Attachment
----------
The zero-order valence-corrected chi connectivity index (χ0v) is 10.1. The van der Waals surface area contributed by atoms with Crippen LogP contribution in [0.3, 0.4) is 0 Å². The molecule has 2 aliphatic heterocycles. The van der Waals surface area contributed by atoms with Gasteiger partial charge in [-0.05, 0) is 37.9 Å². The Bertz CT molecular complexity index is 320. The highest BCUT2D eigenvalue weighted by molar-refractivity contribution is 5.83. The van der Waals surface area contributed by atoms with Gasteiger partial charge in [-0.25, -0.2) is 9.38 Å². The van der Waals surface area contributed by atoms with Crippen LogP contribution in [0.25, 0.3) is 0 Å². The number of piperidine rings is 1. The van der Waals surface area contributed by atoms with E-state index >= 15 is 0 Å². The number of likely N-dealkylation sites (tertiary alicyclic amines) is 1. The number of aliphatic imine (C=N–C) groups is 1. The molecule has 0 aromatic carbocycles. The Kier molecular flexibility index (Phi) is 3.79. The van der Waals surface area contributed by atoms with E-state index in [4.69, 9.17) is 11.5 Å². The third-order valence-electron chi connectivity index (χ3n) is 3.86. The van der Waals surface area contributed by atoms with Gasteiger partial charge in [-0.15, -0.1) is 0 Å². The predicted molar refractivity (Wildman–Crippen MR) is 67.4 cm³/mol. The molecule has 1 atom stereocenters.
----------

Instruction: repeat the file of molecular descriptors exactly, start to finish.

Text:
The zero-order valence-corrected chi connectivity index (χ0v) is 10.1. The van der Waals surface area contributed by atoms with Crippen LogP contribution in [0.3, 0.4) is 0 Å². The molecule has 2 aliphatic heterocycles. The van der Waals surface area contributed by atoms with Gasteiger partial charge in [-0.05, 0) is 37.9 Å². The Bertz CT molecular complexity index is 320. The highest BCUT2D eigenvalue weighted by molar-refractivity contribution is 5.83. The van der Waals surface area contributed by atoms with Gasteiger partial charge in [-0.25, -0.2) is 9.38 Å². The van der Waals surface area contributed by atoms with Crippen LogP contribution in [0.25, 0.3) is 0 Å². The number of piperidine rings is 1. The van der Waals surface area contributed by atoms with E-state index >= 15 is 0 Å². The number of likely N-dealkylation sites (tertiary alicyclic amines) is 1. The number of aliphatic imine (C=N–C) groups is 1. The molecule has 0 aromatic carbocycles. The Kier molecular flexibility index (Phi) is 3.79. The van der Waals surface area contributed by atoms with E-state index in [4.69, 9.17) is 11.5 Å². The third-order valence-electron chi connectivity index (χ3n) is 3.86. The van der Waals surface area contributed by atoms with Gasteiger partial charge in [-0.15, -0.1) is 0 Å². The predicted molar refractivity (Wildman–Crippen MR) is 67.4 cm³/mol. The molecule has 1 atom stereocenters.